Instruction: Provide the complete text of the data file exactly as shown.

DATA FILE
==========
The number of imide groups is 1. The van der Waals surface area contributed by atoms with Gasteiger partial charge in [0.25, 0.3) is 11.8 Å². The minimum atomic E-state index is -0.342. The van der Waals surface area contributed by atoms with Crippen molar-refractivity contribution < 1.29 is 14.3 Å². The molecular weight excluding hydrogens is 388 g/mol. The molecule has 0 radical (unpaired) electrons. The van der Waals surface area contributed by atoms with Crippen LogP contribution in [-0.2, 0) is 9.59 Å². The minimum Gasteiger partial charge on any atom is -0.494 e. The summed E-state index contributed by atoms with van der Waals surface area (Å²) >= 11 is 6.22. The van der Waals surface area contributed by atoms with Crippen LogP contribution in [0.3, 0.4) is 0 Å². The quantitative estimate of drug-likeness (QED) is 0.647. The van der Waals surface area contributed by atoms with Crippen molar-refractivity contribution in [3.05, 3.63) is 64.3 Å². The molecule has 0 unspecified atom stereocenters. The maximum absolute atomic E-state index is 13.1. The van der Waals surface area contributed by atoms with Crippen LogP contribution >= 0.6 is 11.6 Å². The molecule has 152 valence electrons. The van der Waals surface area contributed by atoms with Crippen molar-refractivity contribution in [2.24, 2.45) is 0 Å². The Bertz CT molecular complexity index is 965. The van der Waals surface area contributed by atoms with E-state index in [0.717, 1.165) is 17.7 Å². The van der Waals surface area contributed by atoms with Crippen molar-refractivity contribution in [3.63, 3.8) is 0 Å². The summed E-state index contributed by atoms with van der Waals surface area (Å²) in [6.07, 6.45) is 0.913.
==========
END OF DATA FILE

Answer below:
The number of imide groups is 1. The van der Waals surface area contributed by atoms with Gasteiger partial charge in [0.25, 0.3) is 11.8 Å². The minimum atomic E-state index is -0.342. The van der Waals surface area contributed by atoms with Crippen molar-refractivity contribution < 1.29 is 14.3 Å². The molecular weight excluding hydrogens is 388 g/mol. The molecule has 0 radical (unpaired) electrons. The van der Waals surface area contributed by atoms with Crippen LogP contribution in [-0.2, 0) is 9.59 Å². The minimum Gasteiger partial charge on any atom is -0.494 e. The summed E-state index contributed by atoms with van der Waals surface area (Å²) >= 11 is 6.22. The van der Waals surface area contributed by atoms with Crippen LogP contribution in [0.3, 0.4) is 0 Å². The quantitative estimate of drug-likeness (QED) is 0.647. The van der Waals surface area contributed by atoms with Crippen molar-refractivity contribution in [3.05, 3.63) is 64.3 Å². The molecule has 0 unspecified atom stereocenters. The maximum absolute atomic E-state index is 13.1. The van der Waals surface area contributed by atoms with Crippen LogP contribution >= 0.6 is 11.6 Å². The molecule has 152 valence electrons. The van der Waals surface area contributed by atoms with Crippen molar-refractivity contribution in [2.24, 2.45) is 0 Å². The Bertz CT molecular complexity index is 965. The van der Waals surface area contributed by atoms with E-state index in [0.717, 1.165) is 17.7 Å². The van der Waals surface area contributed by atoms with Crippen molar-refractivity contribution in [3.63, 3.8) is 0 Å². The summed E-state index contributed by atoms with van der Waals surface area (Å²) in [6.07, 6.45) is 0.913.